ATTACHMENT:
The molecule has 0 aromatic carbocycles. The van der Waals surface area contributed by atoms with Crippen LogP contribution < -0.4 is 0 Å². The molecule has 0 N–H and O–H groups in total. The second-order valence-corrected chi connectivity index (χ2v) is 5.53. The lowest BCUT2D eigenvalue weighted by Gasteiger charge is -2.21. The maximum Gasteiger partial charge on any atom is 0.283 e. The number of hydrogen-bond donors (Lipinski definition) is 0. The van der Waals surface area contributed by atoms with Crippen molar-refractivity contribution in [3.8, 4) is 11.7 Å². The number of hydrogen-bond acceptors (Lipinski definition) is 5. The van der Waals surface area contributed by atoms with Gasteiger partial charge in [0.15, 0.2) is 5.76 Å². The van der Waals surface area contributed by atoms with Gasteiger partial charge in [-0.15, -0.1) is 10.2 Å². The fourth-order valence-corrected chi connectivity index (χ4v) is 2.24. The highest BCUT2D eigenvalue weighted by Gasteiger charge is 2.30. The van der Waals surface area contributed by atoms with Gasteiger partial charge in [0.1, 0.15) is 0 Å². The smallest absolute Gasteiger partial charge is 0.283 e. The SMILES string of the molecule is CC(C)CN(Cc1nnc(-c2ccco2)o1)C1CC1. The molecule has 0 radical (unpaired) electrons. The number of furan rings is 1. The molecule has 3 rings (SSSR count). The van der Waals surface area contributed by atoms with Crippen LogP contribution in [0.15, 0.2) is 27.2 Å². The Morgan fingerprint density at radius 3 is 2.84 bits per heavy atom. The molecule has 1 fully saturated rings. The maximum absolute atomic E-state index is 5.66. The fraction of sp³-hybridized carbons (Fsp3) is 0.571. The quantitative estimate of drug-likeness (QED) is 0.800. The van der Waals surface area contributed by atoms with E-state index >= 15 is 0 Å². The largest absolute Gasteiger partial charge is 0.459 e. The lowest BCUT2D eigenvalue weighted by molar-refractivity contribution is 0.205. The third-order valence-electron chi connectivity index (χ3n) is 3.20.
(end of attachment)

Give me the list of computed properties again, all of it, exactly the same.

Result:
The molecule has 0 aromatic carbocycles. The van der Waals surface area contributed by atoms with Crippen LogP contribution < -0.4 is 0 Å². The molecule has 0 N–H and O–H groups in total. The second-order valence-corrected chi connectivity index (χ2v) is 5.53. The lowest BCUT2D eigenvalue weighted by Gasteiger charge is -2.21. The maximum Gasteiger partial charge on any atom is 0.283 e. The number of hydrogen-bond donors (Lipinski definition) is 0. The van der Waals surface area contributed by atoms with Crippen molar-refractivity contribution in [3.8, 4) is 11.7 Å². The number of hydrogen-bond acceptors (Lipinski definition) is 5. The van der Waals surface area contributed by atoms with Gasteiger partial charge in [0.15, 0.2) is 5.76 Å². The van der Waals surface area contributed by atoms with Gasteiger partial charge in [-0.15, -0.1) is 10.2 Å². The fourth-order valence-corrected chi connectivity index (χ4v) is 2.24. The highest BCUT2D eigenvalue weighted by Gasteiger charge is 2.30. The van der Waals surface area contributed by atoms with Gasteiger partial charge in [0.1, 0.15) is 0 Å². The smallest absolute Gasteiger partial charge is 0.283 e. The SMILES string of the molecule is CC(C)CN(Cc1nnc(-c2ccco2)o1)C1CC1. The molecule has 0 radical (unpaired) electrons. The number of furan rings is 1. The molecule has 3 rings (SSSR count). The van der Waals surface area contributed by atoms with Crippen LogP contribution in [0.15, 0.2) is 27.2 Å². The Morgan fingerprint density at radius 3 is 2.84 bits per heavy atom. The molecule has 1 fully saturated rings. The maximum absolute atomic E-state index is 5.66. The fraction of sp³-hybridized carbons (Fsp3) is 0.571. The quantitative estimate of drug-likeness (QED) is 0.800. The van der Waals surface area contributed by atoms with E-state index >= 15 is 0 Å². The largest absolute Gasteiger partial charge is 0.459 e. The lowest BCUT2D eigenvalue weighted by molar-refractivity contribution is 0.205. The third-order valence-electron chi connectivity index (χ3n) is 3.20.